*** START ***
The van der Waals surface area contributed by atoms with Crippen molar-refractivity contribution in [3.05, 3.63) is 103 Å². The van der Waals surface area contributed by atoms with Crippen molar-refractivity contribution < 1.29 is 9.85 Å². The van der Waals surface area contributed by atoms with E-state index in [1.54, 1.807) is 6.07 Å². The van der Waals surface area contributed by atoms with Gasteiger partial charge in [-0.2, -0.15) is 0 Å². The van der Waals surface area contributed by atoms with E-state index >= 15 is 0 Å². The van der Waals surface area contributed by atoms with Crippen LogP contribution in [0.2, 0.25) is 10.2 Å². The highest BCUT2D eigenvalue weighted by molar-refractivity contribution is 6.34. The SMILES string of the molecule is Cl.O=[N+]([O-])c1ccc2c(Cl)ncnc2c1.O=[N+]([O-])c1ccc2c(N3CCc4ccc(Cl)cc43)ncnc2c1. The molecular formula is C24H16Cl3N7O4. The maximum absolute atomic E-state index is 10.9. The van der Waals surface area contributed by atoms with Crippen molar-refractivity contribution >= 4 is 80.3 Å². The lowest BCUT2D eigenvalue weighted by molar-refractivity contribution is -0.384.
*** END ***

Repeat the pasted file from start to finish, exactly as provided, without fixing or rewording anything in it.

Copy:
The van der Waals surface area contributed by atoms with Crippen molar-refractivity contribution in [3.05, 3.63) is 103 Å². The van der Waals surface area contributed by atoms with Crippen molar-refractivity contribution < 1.29 is 9.85 Å². The van der Waals surface area contributed by atoms with E-state index in [1.54, 1.807) is 6.07 Å². The van der Waals surface area contributed by atoms with Gasteiger partial charge in [-0.2, -0.15) is 0 Å². The van der Waals surface area contributed by atoms with E-state index >= 15 is 0 Å². The van der Waals surface area contributed by atoms with Crippen LogP contribution in [0.2, 0.25) is 10.2 Å². The highest BCUT2D eigenvalue weighted by molar-refractivity contribution is 6.34. The SMILES string of the molecule is Cl.O=[N+]([O-])c1ccc2c(Cl)ncnc2c1.O=[N+]([O-])c1ccc2c(N3CCc4ccc(Cl)cc43)ncnc2c1. The molecular formula is C24H16Cl3N7O4. The maximum absolute atomic E-state index is 10.9. The van der Waals surface area contributed by atoms with Crippen molar-refractivity contribution >= 4 is 80.3 Å². The lowest BCUT2D eigenvalue weighted by molar-refractivity contribution is -0.384.